Energy of Harmonic Oscillators

Part A = A

Part B = A

Part C = moving toward equilibrium.

Part D = C

Part E = C

Part F = D

Part G = 3/8kA^{2}

Solutions Below:

Part A

A

B

C

D

The maximum PE is when the spring is fully compressed. D might look like the right answer, but actually A is when the spring is at amplitude. Even though it’s stretched, that still counts as compression:

A

Part B

A

B

C

D

When PE is maximized, KE is minimized, so the correct answer is the same as from Part A:

A

Part C

A. at the equilibrium position.

B. at the amplitude displacement.

C. moving to the right.

D. moving to the left.

E. moving away from equilibrium.

F. moving toward equilibrium.

KE is maximized when PE is minimized. PE is greatest at amplitude and KE is greatest at equilibrium. So choice F is correct:

F. moving toward equilibrium.

Part D

A

B

C

D

KE is greatest at equilibrium:

C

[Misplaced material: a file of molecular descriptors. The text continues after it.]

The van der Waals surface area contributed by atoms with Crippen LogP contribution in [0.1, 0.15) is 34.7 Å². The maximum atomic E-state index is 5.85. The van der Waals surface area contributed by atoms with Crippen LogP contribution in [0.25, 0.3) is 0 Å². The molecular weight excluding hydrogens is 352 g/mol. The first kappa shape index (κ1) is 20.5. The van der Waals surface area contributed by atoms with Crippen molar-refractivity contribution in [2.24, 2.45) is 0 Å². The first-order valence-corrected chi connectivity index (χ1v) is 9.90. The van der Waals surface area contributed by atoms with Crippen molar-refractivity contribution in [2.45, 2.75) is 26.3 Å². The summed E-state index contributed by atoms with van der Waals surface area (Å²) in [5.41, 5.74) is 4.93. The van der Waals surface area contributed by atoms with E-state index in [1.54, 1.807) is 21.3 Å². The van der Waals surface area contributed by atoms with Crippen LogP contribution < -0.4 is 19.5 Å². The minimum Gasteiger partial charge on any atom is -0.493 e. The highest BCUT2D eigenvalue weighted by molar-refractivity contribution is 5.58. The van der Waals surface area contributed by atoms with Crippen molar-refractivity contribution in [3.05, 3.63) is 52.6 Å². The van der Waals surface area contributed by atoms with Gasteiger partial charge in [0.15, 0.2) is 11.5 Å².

Part E

A

B

C

D

Minimum PE is when KE is greatest, i.e. at equilibrium:

C

Part F

When U = KE, U = 1/2U_{max} (this is just a fact, which we won’t bother solving for here). So:

U = 1/2(U)

1/2kx^{2} = 1/2(1/2kA^{2})

x^{2} = 1/2A^{2}

x = sqrt(1/2A^{2})

x = Asqrt(2)/2

Note- if it isn’t obvious where the sqrt(2)/2 came from, use 2/4 for the fraction above instead of 1/2:

x = sqrt((2/4)A^{2})

x = Asqrt(2)/2

The diagram doesn’t give this as an answer, but it does give -Asqrt(2)/2, which is equivalent:

D

Part G

Express your answer in terms of k and A.

Since total energy = KE + PE and we only have enough information to find PE, we can work backwards by first finding the maximum PE (the PE when the spring is fully compressed) and then subtracting the PE at point B.

Maximum PE:

PE_{max} = 1/2kA^{2}

PE at Point B:

PE_{B} = 1/2k(A/2)^{2}

PE_{B} = 1/2k(A^{2}/4)

PE_{B} = 1/8k(A^{2})

Now find the difference between the PEs, and that difference must be KE since there is no friction:

KE_{B} = PE_{max} – PE_{B}

KE_{B} = 1/2kA^{2} – 1/8k(A^{2})

KE_{B} = 3/8kA^{2}

AMAZING!!! BEST THING YETTT

Thank you so much!

This was extremely helpful!

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